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Gove County, Kansas

Gove county was organized on September 2, 1886, by J. H. Baker; D. D. Drake; Thomas H. Moore; Gruce Sanders; Vern Smith; F. W. Norton; Willis Walker; Richman Hart; S. S. Howe; and Frank Wright. Named for Union soldier Grenville L. Gove, Company F, 11th Kansas Cavalry the county contains the cities of Quinter, Gove City, Grainfield, Grinnell and Park.

On August 2, 1887, the Denver, Memphis, and Atlantic Railroad Company laid its track into the town of Horace. The railroad, later part of the Missouri Pacific, contributed to the settlement of the county. Later, in the 1920s, a large portion of the county's sod was broken to plant wheat. This caused extreme difficulties in the county during the 1930s dust bowl.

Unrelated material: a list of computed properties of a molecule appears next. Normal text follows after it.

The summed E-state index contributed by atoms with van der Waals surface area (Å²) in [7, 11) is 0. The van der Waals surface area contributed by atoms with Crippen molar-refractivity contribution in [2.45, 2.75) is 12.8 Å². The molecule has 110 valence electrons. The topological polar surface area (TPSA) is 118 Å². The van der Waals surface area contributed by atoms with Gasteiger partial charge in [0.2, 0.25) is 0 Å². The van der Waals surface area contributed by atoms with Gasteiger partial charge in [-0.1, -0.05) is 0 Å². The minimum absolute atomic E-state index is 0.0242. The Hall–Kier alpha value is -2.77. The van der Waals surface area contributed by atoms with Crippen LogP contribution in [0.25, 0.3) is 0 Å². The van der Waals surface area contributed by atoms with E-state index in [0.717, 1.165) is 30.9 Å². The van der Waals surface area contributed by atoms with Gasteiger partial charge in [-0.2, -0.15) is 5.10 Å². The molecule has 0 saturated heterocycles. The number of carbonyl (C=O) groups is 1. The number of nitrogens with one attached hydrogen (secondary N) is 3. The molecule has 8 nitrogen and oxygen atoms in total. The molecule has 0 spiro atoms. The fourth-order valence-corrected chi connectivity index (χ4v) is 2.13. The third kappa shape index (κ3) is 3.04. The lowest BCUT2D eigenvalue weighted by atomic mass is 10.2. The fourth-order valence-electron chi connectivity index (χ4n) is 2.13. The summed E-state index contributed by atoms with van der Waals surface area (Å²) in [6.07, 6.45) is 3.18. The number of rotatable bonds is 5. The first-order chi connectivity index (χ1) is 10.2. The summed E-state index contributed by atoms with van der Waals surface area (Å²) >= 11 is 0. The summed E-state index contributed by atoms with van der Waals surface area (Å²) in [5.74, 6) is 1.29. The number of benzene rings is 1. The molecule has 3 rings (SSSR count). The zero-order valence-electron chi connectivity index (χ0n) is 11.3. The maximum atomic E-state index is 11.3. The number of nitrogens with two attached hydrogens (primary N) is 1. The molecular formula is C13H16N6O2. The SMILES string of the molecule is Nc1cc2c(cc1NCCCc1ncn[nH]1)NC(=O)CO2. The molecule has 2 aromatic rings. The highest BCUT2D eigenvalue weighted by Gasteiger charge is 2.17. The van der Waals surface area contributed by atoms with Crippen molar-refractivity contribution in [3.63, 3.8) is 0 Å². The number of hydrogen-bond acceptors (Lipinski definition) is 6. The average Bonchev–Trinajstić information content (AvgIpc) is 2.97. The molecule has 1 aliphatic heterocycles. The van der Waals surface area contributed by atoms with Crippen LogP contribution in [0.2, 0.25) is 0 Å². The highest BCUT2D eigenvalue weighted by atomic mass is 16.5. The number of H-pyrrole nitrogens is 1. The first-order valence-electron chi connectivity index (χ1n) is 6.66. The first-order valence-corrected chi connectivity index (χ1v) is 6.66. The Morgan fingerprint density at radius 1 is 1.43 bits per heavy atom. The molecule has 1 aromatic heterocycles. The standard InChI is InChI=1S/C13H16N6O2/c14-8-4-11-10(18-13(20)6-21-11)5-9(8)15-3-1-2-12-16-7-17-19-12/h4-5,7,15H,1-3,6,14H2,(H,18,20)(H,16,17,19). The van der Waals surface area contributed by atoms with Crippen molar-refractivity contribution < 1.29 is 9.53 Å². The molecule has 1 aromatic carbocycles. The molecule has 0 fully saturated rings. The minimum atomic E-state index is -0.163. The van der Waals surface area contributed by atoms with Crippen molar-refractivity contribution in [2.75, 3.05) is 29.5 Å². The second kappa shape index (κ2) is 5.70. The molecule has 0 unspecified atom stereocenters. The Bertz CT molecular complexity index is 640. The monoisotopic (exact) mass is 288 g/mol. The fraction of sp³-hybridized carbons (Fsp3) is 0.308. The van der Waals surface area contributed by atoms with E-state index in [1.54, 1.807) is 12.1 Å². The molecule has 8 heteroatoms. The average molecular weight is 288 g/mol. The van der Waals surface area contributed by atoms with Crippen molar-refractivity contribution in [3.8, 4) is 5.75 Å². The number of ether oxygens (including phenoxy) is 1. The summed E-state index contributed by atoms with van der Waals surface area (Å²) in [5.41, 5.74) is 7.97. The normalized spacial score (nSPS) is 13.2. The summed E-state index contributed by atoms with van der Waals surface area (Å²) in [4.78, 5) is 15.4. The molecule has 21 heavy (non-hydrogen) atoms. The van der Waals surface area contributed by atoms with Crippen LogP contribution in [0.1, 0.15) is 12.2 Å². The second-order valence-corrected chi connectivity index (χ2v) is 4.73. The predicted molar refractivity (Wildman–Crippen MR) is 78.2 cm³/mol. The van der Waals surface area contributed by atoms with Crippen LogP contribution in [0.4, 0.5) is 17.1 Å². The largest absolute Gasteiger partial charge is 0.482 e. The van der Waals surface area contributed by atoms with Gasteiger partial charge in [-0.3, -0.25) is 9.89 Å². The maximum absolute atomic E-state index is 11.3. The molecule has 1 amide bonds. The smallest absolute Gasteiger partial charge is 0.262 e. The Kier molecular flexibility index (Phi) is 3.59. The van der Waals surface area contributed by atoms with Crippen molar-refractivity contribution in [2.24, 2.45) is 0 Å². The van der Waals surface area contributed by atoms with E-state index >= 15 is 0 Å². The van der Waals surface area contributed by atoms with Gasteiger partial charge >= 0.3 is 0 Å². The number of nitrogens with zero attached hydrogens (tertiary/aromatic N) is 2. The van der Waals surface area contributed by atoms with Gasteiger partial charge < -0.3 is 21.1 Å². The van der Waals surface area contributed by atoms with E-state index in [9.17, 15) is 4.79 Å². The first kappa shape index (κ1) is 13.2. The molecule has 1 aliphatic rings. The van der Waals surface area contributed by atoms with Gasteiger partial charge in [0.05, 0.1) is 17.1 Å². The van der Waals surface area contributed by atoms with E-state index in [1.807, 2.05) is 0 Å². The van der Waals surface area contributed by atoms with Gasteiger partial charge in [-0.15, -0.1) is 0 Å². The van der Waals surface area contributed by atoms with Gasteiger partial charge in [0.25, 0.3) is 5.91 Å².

The oldest church is the Park Congregational Church erected about 1879. The first county fair was held in 1923 and continued until 1933. Currently a 4-H fair is held each year. The first school was District Number 1, organized in the fall of 1879 in Buffalo Park.

Gove is home to some interesting Kansans. W. P. Harrington a local teacher, writer, and farmer, was involved in many civic and cultural activities. J. J. Barley was a doctor for more than 50 years. D. A. Crist was a minister for more than 50 years. Mary Mardian was a nurse for more than 50 years.

Gove County contains the sights of the Grainfield Opera House, Grinnell Blacksmith Shop, the Buffalo Park Catholic Church, the "Cathedral of the West" and Stone Swedish Church in Lewis Township.

Research materials and county records are available at the courthouse. Additional materials are available at the Gove County Historical Association in Gove.

Entry: Gove County, Kansas

Author: Kansas Historical Society

Author information: The Kansas Historical Society is a state agency charged with actively safeguarding and sharing the state's history.

Date Created: February 2010

Date Modified: February 2013

The author of this article is solely responsible for its content.